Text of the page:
When Miranda first hears the warnings that a meteor is headed on a collision path with the moon, they just sound like an excuse for extra homework assignments. But her disbelief turns to fear in a split second as the entire world witnesses a lunar impact that knocks the moon closer in orbit, catastrophically altering the earth’s climate. Everything else in Miranda’s life fades away as supermarkets run out of food, gas goes up to more than ten dollars a gallon, and school is closed indefinitely. But what Miranda and her family don’t realize is that the worst is yet to come. Told in Miranda’s diary entries, this is a heart-pounding account of her struggle to hold on to the most important resource of all–hope–in an increasingly desperate and unfamiliar time.
(blurb from Amazon)
I've only ever heard good (and positively raving you-must-read-this-book) reports about Susan Beth Pfeffer's Life As We Knew It so I was pumped to finally have a copy to read. And you probably can't tell in the picture here, but the cover is textured, so you can feel the craters on the moon (like braille) -- so it feels cool too :)
The story of the-beginning-of-what-could-be-the-end-of-the-world is told by sixteen-year-old Miranda in diary format. Her voice is compelling in a way that makes you feel like you really are reading a teenage girls diary. It's a book you sink into - it doesn't open with a bang, and even when catastrophic events start occurring, it isn't overly dramatic. The story moves effortlessly from event to event - a snowball effect that seamlessly shows the deterioration of civilisation as we know it.
It's startlingly real and once I was into it, I didn't want to put it down.
I love all the characters - Miranda's family are all fully fleshed out and flawed in the best of ways. I love how Miranda and her mum fight a lot but also love each other fiercely. There's a chocolate chip scene with Miranda and her mum that I read wide-eyed, it really highlighted all the pressure that they were under.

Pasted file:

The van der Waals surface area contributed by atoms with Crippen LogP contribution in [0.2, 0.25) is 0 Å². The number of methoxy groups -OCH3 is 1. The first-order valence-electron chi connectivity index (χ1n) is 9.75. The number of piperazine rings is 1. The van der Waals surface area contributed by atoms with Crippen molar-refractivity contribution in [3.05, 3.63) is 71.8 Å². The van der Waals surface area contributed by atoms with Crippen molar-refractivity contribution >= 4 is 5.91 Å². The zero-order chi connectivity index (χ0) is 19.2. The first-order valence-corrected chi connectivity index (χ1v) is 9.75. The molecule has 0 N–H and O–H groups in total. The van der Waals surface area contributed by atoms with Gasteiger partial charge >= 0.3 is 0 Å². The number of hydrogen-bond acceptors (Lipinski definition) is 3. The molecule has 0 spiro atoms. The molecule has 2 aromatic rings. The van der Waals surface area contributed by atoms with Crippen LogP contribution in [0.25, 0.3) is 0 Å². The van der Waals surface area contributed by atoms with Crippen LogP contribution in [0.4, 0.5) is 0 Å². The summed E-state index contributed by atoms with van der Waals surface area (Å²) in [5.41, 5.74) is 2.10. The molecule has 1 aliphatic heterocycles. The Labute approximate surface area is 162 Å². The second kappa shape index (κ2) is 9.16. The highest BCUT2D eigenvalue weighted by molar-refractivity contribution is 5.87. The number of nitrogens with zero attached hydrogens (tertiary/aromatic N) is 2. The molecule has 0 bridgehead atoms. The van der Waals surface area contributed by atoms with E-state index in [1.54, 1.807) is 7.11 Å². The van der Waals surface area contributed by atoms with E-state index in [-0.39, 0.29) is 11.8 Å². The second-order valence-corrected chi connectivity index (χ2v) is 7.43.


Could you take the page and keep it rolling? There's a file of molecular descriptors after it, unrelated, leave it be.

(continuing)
The only part that niggled at me was the way Miranda's friend, Megan (a Christian), was portrayed. Megan and her minister were fanatical and extremist and made me cringe (and want to punch them in the head, in a friendly-Christian-kinda-way). I guess there's always going to be nutters out there... :)
Famine and earthquakes and tsunamis and floods and death and may sound like a depressing read, but ultimately, it really made me crazily grateful for the life I live now. It showed me the small things that we all take for granted. And how courageous humans can be when survival is constantly threatened.
I am a major fan of all things convenience and leisure :) - forever grateful to be born in Australia and not a developing nation. So, if a mega meteorite ever hits the moon in my lifetime, I hope I would be as awesome as Miranda. I'd kinda like to go wild chucking things with feverish abandon in my trolley at the supermarket*...but pretty much everything else would suck.
Life As We Knew It will definitely appeal to boys as well as girls and I give it a G rating for content (possibly PG for mature themes) - also suitable for Middle Grade readers, but adults will love it as well... like me :)
What would be the most self-indulgent thing you'd include in your trolley if it was your last shop ever?
Oh, and they ate a lot of cans of tuna**. Not my idea of a good time.
*I guess there's nothing stopping me from indulging in a frenzied moment in the supermarket right now?
**Was tuna even intended for human consumption?
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